There were also other encouraging efforts (in places such as Minnesota) to hold community forums to discuss the best way to respond to the crisis. But those sessions must not be for mere therapeutic purposes where we express our anguish. Protesting in our respective communities gets the story out, but without a unified message the story fades. The #hungerstrike and resolutions passed by Minnesota legislature because of the community’s efforts are worth noting. While efforts to organize global day of action was also commendable, there appeared very little communication and coordination between the organizers. It would have had more effect if all Oromo activists across the U.S. went on hunger strike at the same time, and more local resolutions were passed. This would have undoubtedly received more media coverage and better response from U.S. lawmakers.

Third, have a clear message. The message should highlight the lack of human rights and less of the factional politics. The focus should be on getting the story of innocent student massacres into the international news cycle.

There were also moments where different factions of Oromo leaders sought to own the narrative. This is wrong. The students had legitimate grievances and their call for the respect of the constitution was unambiguously clear. We must put away our political ambitions and differences and focus on getting the information out to a broader audience.

Finally, it is important to seek out and build solidarity across ethnic lines. The government propaganda equates the struggle for Oromo rights with Oromo attempts to takeover the government. While many in Ethiopia fear an impending Oromo domination, Oromo students raised legitimate, constitutional and fundamental questions of group rights. This message of peace needs to be stressed to ensure all freedom advocates and those who feel unfairly marginalized or unjustly treated by Ethiopian government can join in efforts to make Ethiopia into a democratic nation. The EPRDF regime thrives by making different ethnic groups to fear one another. Instead of playing into government hands and perpetuating tyranny, rights advocates in Ethiopia must build bridges on common principles of human rights, freedom and justice. Patience and passion channeled into rational actions can go a long way in bringing change to Ethiopia. Factionalized outbursts of heated reactions benefit only the regime.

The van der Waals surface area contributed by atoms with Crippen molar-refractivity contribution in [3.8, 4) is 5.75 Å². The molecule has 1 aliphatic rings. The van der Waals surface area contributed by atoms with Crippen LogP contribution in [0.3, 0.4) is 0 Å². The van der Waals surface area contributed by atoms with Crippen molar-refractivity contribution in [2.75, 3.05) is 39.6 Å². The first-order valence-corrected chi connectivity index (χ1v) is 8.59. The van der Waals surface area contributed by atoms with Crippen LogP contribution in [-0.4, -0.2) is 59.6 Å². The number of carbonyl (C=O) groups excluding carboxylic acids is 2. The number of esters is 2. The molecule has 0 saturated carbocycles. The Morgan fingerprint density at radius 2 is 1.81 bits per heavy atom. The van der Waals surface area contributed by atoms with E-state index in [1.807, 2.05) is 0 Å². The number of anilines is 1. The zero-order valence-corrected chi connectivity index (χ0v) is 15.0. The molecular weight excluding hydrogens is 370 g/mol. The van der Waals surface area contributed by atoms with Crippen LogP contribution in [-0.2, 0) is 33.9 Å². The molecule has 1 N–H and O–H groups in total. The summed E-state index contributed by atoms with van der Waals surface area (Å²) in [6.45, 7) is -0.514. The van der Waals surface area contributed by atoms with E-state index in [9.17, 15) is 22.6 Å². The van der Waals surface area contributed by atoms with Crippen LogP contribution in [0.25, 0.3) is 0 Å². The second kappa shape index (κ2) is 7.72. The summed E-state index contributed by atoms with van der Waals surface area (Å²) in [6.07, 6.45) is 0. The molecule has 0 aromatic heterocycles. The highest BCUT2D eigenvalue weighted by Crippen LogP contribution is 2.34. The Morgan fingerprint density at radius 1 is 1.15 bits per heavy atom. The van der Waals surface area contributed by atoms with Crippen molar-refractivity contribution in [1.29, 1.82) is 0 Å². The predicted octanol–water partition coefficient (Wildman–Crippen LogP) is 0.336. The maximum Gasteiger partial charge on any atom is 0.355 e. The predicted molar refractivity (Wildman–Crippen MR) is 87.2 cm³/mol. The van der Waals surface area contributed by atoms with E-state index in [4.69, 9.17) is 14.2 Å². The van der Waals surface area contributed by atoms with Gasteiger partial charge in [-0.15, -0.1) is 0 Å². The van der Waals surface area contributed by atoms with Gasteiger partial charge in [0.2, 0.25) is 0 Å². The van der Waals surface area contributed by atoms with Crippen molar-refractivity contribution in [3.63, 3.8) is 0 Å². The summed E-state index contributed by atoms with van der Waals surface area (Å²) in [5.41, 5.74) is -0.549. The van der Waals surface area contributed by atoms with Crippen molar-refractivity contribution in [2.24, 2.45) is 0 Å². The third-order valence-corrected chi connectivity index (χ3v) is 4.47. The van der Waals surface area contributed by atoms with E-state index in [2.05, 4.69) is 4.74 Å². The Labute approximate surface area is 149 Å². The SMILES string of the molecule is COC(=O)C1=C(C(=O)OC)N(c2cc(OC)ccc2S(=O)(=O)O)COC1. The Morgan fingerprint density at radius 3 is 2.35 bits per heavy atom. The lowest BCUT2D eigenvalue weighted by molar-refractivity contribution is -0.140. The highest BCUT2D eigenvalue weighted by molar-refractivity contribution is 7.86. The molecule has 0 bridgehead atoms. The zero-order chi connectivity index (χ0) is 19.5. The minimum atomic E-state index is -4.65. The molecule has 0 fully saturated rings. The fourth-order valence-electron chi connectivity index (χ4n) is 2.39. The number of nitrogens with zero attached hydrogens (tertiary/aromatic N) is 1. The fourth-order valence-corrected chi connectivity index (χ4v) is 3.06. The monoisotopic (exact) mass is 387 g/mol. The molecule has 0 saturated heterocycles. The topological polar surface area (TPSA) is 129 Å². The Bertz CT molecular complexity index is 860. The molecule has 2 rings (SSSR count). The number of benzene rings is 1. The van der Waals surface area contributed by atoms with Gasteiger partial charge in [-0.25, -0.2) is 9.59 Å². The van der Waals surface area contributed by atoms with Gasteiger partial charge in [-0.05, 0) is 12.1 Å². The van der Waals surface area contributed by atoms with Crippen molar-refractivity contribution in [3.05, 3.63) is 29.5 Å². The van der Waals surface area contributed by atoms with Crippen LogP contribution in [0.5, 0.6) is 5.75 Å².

Ethiopia: an empire initiated, established and maintained by violence

(A4O, 6 July 2014) Study reveals Ethiopia is an empire initiated, established and maintained by violence targeted against the Oromo and its neighbouring nations.

According to the concluding remarks of researcher Denebo Dekeba, the current government of  Ethiopia has committed despicable crimes against humanity including genocide; arbitrary arrest, torture ,and other inhuman or degrading treatment of people ; economic exclusions and discriminations ; land grabbing and eviction from land; violation of freedom of thought and expression of opinion.

The question remains: How long and what does it take to stop the ruthless  violation of human rights and crimes against humanity committed by the government of Ethiopia? May the international community show solidarity to victims of the crimes against humanity as committed by the government of Ethiopia? If so, what action must be taken by the international community in response to the mounting evidence proving that crimes against humanity are being committed by the government of Ethiopia?

These and other questions concerning the issues of democracy, human rights and rule of law need to be addressed by all actors including researchers, policy makers and, of course, those “democratic” countries providing the government of Ethiopia with financial aid in the face of such appalling crimes against humanity.